once there was class war, but not any longer because we are all consumers now
we were shown a video on designer furniture in today's lecture, which brought a knot to my throat.
i'm amazed at how they will mindrape you into thinking that your identity and lifestyle is measured by how much you spend on your furniture, seen or not seen in the house, as an extension of designer clothes - now that spending exhorbited amounts of money on clothing is considered distasteful - just as knick-knack and busy interior design is considered so as well if you have high acquisitional power.
in other words:
a simple and typically low-brow thing such as a toilet brush can become a high-brow 'chic accessory' once bought at a designer shop, in a bathroom of a two room apartment in a converted jam factory in london sold at a ridiculously boomed-up price in relation to the slums in its surroundings.
it's bad enough if companies are always scheming a way to keep your disposable income at the end of the day, making you feel bored with it and pressing you into spending as much as possible while your credit card spontaneously combusts in your pocket. no, now you must also spend on objects you won't even show off to affirm your social and economic status, which surely cost about 1 thousandth of its retail price to produce.
catalogue bedrooms, catalogue living rooms, catalogue kitchens, catalogue landings; designer crockery and cutlery, designer cushions, designer kitchen rolls and designer toilet paper.
and it will have to be changed in a space of six months because it will become unfashionable.
lack of personality in every sense.
insecurity perhaps? do these consumers need some sort of confirmation for their worth as people by buying into these fads? do they realise they do not create personality, but borrow/copy it from others by religiously following catalogue layouts? do they realise they're spending their disposable/leisure money on things that don't really give a particular or perduring pleasure, and only offer some manner of a 'social fix'? do they really need to obey what lifestyle magazines i.e. id, arena, the face, etc tell them to buy because its price is hilariously high?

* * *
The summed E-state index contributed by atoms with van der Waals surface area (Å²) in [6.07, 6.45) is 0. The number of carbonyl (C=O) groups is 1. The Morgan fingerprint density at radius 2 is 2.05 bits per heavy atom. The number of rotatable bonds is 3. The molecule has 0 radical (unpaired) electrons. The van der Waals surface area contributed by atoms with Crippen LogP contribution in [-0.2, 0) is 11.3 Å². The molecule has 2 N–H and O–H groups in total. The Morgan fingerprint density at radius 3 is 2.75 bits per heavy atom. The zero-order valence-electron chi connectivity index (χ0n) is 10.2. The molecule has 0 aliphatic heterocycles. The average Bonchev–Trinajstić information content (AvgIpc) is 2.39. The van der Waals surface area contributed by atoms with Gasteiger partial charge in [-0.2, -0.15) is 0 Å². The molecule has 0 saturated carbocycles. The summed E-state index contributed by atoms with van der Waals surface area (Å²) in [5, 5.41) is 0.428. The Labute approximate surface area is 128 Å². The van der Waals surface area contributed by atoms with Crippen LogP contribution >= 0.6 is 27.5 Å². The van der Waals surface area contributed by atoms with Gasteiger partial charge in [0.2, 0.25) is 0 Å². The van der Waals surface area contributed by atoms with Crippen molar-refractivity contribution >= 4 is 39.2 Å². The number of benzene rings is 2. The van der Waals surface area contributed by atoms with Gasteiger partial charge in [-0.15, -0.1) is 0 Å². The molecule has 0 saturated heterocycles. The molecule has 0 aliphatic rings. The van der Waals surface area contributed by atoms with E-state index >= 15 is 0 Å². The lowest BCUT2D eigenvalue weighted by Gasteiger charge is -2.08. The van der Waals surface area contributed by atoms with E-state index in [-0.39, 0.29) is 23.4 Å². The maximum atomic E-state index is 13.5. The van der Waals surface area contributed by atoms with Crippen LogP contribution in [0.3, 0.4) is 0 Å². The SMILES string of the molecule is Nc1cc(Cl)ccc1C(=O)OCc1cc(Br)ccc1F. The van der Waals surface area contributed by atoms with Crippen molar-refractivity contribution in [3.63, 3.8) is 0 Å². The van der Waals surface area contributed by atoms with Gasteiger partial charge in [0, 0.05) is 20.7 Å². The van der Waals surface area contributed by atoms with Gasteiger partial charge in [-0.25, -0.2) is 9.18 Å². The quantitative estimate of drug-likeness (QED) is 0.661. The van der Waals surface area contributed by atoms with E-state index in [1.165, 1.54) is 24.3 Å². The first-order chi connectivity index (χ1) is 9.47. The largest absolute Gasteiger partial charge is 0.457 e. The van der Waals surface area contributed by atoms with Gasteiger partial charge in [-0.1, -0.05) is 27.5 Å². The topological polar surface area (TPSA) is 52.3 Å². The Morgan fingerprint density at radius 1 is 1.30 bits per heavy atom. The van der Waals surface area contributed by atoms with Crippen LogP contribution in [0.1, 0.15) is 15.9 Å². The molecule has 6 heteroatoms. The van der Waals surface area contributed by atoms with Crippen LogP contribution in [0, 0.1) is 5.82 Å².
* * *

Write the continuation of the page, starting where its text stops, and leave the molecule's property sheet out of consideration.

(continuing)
it's the dictatorship of the brand.
however, this isn't something new. throughout history, man has always sought distinction and social status by owning certain things, although vocation always held the torch on what a person was. they acquired vases, plates, tea sets, embroidery, etc from particular places made by particular craftsmen. but nowdays it seems to be eating people up, it turned obsessive and constant: upgrade your mobile! new apple gadgets and accessories! refurbish your home at least once a year! get the designer wallpaper! because you need it to feel good about yourself!
i do, however, love looking through interior design magazines, and how someone has bought an abandoned industrial site and made it into a home to their own taste.
yet i never look at who designed what piece of furniture or how much it is.
sometimes i wonder if 'pequeñita' was a product of this mass marketing towards young adults with that ever so catchy 'walkitalkie man' track and contrasted silhuoettes. hmm. of course it was. and so are the five pairs of converse chucks sitting in my closet.
which is why today i vowed to never buckle under the constant pressure we are under today thanks to the omnipresent media.
this is the reason why i love ikea so much. it is so down on earth. it belongs to everyone, without losing your own individuality by mix and matching. you also don't compromise design for affordability (the only dig i can make is that they discriminate against us pedestrian-non-car-owners when it comes to location).
one thing i'll say, is that being called a consumer makes me feel trapped and hopeless. there's no way out, we all are consumers. however, you can choose what type of consumer you are. you can resist.
so be clever, be strong, and 'don't let the bastards grind you down'.